7 Days of Funk

7 Days of Funk

by Dave Heaton

13 December 2013

Even when Dâm-Funk and Snoopzilla are talking about love, they are just as much talking about music, about funk.
 
cover art

7 Days of Funk

7 Days of Funk

(Stones Throw)
US: 10 Dec 2013
UK: 9 Dec 2013

The album art for 7 Days of Funk is a comic drawing setting a seedy city scene around a theater where, presumably, the music from the album is being played. It was drawn by Lawrence Hubbard, aka Raw Dawg, of Real Deal Comix, an underground, black comic of ‘90s LA. If a Californian hip-hop album with a comic cover makes you think of Doggystyle (and its Joe Cool-created cover), you’re thinking along the right track. If the cover also reminds you in a vague way of P-Funk cover art, that’s just as relevant.

7 Days of Funk is the duo of Dâm-Funk and Snoopzilla…that is, Damon Riddick and Calvin Broadus. The former is a dominant funk figure from L.A., a producer known for parties, mixtapes and albums like 2009’s Toeachizown and 2010’s Adolescent Funk; music thoroughly touched by the disco and funk of the late ‘70s and early ‘80s. The latter is, of course, hip-hop icon Snoop Doggy Dogg, known earlier this year as his reggae persona Snoop Lion and here as Snoopzilla, an apostle of Bootsy Collins.

Both are on at least their second albums of the year, with Snoop Lion releasing Reincarnated and Dâm-Funk just a couple months back getting Higher, through a collaboration with Steve Arrington of Ohio funksters Slave. That last album began with a track titled “I Be Goin’ Hard”; that seems to be the m.o. of Dâm-Funk, to give it all he’s got and keep rolling project to project. Snoopzilla has some of that same drive, though it manifests itself eclectically.

“To find the funk and reconnect the mothership” is the goal presented on the first track, which gives you an explicit sign of where their heads are at. In its P-Funk-isms, though, the album also clearly draws a line to G-Funk. When on the first track Snoopzilla, while describing working nose to grindstone (a sentiment similar to “I Be Goin’ Hard”, actually), he says he “come(s) through slow in a ‘64 / hanging out the window”, it’s hard not to think back to the pimp grooves of Dre, Snoop and friends in the ‘90s. Kurupt even shows up for one smoke-filled track (“Ride”). The Dogg Pound is featured on a bonus eighth track, “Systamatic”.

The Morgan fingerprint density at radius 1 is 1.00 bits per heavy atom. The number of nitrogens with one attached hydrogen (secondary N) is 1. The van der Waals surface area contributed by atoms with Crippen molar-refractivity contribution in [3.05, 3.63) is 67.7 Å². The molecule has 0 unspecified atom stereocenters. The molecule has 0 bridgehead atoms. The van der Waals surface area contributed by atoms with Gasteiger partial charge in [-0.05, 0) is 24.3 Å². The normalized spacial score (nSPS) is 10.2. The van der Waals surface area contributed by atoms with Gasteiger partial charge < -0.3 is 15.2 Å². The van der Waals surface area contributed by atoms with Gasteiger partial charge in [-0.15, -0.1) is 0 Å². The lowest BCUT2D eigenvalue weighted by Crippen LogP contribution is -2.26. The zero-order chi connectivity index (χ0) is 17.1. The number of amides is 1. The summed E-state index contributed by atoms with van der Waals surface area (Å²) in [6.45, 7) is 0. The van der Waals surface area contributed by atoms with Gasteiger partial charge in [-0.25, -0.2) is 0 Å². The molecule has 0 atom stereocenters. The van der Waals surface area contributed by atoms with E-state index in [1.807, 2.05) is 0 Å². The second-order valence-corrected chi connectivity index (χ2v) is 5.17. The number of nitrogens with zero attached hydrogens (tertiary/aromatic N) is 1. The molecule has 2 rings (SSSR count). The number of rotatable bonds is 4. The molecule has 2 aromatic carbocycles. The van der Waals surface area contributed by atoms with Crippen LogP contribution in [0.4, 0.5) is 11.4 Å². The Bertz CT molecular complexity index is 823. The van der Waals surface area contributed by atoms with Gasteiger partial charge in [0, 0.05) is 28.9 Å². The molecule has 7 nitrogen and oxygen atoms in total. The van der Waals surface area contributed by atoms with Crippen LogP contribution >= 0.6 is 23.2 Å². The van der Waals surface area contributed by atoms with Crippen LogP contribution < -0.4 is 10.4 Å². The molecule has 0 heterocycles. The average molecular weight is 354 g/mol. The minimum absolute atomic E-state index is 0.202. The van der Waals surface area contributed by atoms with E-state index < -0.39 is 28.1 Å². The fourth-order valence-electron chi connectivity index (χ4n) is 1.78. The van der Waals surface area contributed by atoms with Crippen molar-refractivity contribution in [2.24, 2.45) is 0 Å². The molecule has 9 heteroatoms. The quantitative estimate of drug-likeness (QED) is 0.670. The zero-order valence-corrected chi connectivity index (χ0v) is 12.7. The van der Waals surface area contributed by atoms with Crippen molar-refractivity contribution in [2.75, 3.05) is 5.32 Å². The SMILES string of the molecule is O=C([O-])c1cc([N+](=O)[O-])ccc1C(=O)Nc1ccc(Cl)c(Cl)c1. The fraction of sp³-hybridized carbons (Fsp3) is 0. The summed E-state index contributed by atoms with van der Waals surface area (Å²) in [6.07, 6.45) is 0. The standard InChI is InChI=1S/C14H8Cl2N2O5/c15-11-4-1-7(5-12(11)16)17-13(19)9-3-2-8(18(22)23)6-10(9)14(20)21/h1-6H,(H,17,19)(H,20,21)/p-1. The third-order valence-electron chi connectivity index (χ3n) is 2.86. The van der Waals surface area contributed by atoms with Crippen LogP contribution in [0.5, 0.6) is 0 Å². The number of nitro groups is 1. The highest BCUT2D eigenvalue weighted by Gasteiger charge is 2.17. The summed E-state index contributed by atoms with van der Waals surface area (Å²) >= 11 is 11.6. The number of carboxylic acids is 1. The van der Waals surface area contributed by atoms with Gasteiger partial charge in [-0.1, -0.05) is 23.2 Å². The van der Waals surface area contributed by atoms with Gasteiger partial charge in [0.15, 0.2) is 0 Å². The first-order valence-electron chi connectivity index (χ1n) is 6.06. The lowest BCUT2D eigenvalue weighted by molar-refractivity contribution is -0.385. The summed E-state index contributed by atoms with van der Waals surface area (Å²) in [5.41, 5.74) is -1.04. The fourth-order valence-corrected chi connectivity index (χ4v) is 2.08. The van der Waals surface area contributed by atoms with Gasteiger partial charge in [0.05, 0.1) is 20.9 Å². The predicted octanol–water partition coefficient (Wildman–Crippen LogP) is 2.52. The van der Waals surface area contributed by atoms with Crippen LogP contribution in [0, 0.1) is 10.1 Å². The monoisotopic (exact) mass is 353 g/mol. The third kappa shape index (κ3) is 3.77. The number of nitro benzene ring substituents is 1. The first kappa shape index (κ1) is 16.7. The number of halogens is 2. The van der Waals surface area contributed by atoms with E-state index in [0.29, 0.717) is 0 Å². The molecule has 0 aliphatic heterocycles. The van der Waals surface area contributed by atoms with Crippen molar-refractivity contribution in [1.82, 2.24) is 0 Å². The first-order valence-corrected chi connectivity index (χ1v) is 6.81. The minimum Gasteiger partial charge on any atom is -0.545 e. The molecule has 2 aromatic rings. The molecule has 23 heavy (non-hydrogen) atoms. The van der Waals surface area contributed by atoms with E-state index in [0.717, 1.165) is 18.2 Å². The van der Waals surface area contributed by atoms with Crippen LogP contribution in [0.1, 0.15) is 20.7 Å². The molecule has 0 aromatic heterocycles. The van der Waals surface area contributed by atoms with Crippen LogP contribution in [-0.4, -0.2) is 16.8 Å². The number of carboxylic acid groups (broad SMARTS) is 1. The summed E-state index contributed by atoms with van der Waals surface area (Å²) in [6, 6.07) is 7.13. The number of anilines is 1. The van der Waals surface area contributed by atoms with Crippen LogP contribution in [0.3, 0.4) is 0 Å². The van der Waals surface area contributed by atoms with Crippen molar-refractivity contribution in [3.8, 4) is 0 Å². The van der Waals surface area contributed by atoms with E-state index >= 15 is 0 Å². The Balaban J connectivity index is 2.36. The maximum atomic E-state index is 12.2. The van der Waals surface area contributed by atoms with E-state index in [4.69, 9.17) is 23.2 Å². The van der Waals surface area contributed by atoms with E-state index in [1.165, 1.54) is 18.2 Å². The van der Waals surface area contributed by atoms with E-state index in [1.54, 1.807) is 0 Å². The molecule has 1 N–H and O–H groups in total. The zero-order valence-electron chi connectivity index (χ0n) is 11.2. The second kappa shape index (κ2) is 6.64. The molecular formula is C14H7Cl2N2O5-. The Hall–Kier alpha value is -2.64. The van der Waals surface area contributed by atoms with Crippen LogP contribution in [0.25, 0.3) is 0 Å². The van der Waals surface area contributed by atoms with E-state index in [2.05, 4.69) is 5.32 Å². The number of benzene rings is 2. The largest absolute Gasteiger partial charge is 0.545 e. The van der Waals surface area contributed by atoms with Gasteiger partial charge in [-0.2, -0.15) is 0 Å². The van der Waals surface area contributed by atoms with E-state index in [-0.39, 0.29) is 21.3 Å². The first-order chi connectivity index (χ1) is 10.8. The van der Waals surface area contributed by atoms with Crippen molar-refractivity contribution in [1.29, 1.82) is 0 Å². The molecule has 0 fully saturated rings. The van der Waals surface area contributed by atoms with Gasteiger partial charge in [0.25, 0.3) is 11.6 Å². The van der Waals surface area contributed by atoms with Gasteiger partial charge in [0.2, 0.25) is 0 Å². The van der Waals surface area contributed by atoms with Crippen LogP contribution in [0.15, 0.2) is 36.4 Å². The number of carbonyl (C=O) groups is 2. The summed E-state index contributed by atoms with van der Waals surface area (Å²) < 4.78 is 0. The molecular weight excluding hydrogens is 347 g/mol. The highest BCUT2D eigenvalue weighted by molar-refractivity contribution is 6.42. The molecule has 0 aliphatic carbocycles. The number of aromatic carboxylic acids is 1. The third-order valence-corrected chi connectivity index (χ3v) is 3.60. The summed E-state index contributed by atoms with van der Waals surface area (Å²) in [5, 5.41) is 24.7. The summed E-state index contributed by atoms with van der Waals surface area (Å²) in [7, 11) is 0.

A laidback funk groove is the essence of 7 Days of Funk, with Snoopzilla’s vocals taking his relaxed approach to its full. He may start the first track relating his workaholic vision in rhyme (“I won’t be happy ‘til my whole team paid”), for most of the album he’s less about rhyming than drifting. The second track “Let It Go” might be the epitome of this, with Snoopzilla pondering the give and take of love in a lost-in-his-daydreams singing voice. That he does this while keeping the groove pounding hard is a testament to Dâm-Funk, who has an ear for this stuff and a firm grasp on it.

To say Dâm-Funk is engineering a new kind of funk would be a misstatement; to say he has a keen sense for the atmosphere as well as the rhythms of funk, an understanding of what really makes for a classic funk track, would be an understatement.

Lovelorn, under the spell of another but somewhat melancholy about it, is Snoopzilla’s state of mind of “Let It Go”, “Faden Away”, “1Question?” (featuring Steve Arrington) and “I’ll Be There 4U” – that’s four of the seven track (four of the seven days). Even when that’s distinctly not the subject – when Snoopzilla does a pimp’s strut on “Do My Thang” – the music carries some of the same bittersweet feeling, Of course, even when Dâm-Funk and Snoopzilla are talking about love, they are just as much talking about music. When they end the album with a statement of dedication (“do or die / It’s you and I”), it’s really the listeners they’re dedicated to, and more than that the music itself. “I’ll be there for you”, they proclaim, and are they talking to us or to the music?

7 Days of Funk

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